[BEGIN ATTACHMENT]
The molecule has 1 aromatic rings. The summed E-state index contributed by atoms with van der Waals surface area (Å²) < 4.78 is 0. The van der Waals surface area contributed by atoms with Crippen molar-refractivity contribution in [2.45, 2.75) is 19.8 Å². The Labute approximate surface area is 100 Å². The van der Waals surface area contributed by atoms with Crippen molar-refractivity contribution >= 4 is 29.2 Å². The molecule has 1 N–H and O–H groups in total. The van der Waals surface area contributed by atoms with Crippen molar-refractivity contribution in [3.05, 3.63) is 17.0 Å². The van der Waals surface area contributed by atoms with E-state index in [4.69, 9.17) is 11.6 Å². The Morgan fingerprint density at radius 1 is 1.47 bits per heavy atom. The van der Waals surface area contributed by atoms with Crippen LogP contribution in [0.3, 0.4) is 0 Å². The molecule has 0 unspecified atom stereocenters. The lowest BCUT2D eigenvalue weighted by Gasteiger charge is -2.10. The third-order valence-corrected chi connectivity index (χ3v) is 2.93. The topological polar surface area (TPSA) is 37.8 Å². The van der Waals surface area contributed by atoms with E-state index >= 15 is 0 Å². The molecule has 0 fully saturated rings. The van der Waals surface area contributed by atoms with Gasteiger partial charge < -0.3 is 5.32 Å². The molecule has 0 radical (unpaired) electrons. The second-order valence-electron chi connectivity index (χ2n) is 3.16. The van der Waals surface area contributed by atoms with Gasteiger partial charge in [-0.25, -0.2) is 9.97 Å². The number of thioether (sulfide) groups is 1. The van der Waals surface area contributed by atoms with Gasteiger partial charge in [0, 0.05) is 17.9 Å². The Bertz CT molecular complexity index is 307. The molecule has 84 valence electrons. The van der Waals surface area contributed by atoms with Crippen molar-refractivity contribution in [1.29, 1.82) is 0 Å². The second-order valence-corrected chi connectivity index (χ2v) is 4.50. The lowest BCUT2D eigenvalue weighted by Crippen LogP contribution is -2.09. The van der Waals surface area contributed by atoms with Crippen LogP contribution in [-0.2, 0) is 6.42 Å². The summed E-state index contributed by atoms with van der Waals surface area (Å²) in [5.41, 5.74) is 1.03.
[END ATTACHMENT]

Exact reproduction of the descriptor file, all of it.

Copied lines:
The molecule has 1 aromatic rings. The summed E-state index contributed by atoms with van der Waals surface area (Å²) < 4.78 is 0. The van der Waals surface area contributed by atoms with Crippen molar-refractivity contribution in [2.45, 2.75) is 19.8 Å². The Labute approximate surface area is 100 Å². The van der Waals surface area contributed by atoms with Crippen molar-refractivity contribution >= 4 is 29.2 Å². The molecule has 1 N–H and O–H groups in total. The van der Waals surface area contributed by atoms with Crippen molar-refractivity contribution in [3.05, 3.63) is 17.0 Å². The van der Waals surface area contributed by atoms with E-state index in [4.69, 9.17) is 11.6 Å². The Morgan fingerprint density at radius 1 is 1.47 bits per heavy atom. The van der Waals surface area contributed by atoms with Crippen LogP contribution in [0.3, 0.4) is 0 Å². The molecule has 0 unspecified atom stereocenters. The lowest BCUT2D eigenvalue weighted by Gasteiger charge is -2.10. The third-order valence-corrected chi connectivity index (χ3v) is 2.93. The topological polar surface area (TPSA) is 37.8 Å². The van der Waals surface area contributed by atoms with E-state index >= 15 is 0 Å². The molecule has 0 fully saturated rings. The van der Waals surface area contributed by atoms with Gasteiger partial charge < -0.3 is 5.32 Å². The molecule has 0 radical (unpaired) electrons. The second-order valence-electron chi connectivity index (χ2n) is 3.16. The van der Waals surface area contributed by atoms with Gasteiger partial charge in [-0.25, -0.2) is 9.97 Å². The number of thioether (sulfide) groups is 1. The van der Waals surface area contributed by atoms with Gasteiger partial charge in [0, 0.05) is 17.9 Å². The Bertz CT molecular complexity index is 307. The molecule has 84 valence electrons. The van der Waals surface area contributed by atoms with Crippen molar-refractivity contribution in [1.29, 1.82) is 0 Å². The second-order valence-corrected chi connectivity index (χ2v) is 4.50. The lowest BCUT2D eigenvalue weighted by Crippen LogP contribution is -2.09. The van der Waals surface area contributed by atoms with Crippen LogP contribution in [-0.2, 0) is 6.42 Å². The summed E-state index contributed by atoms with van der Waals surface area (Å²) in [5.41, 5.74) is 1.03.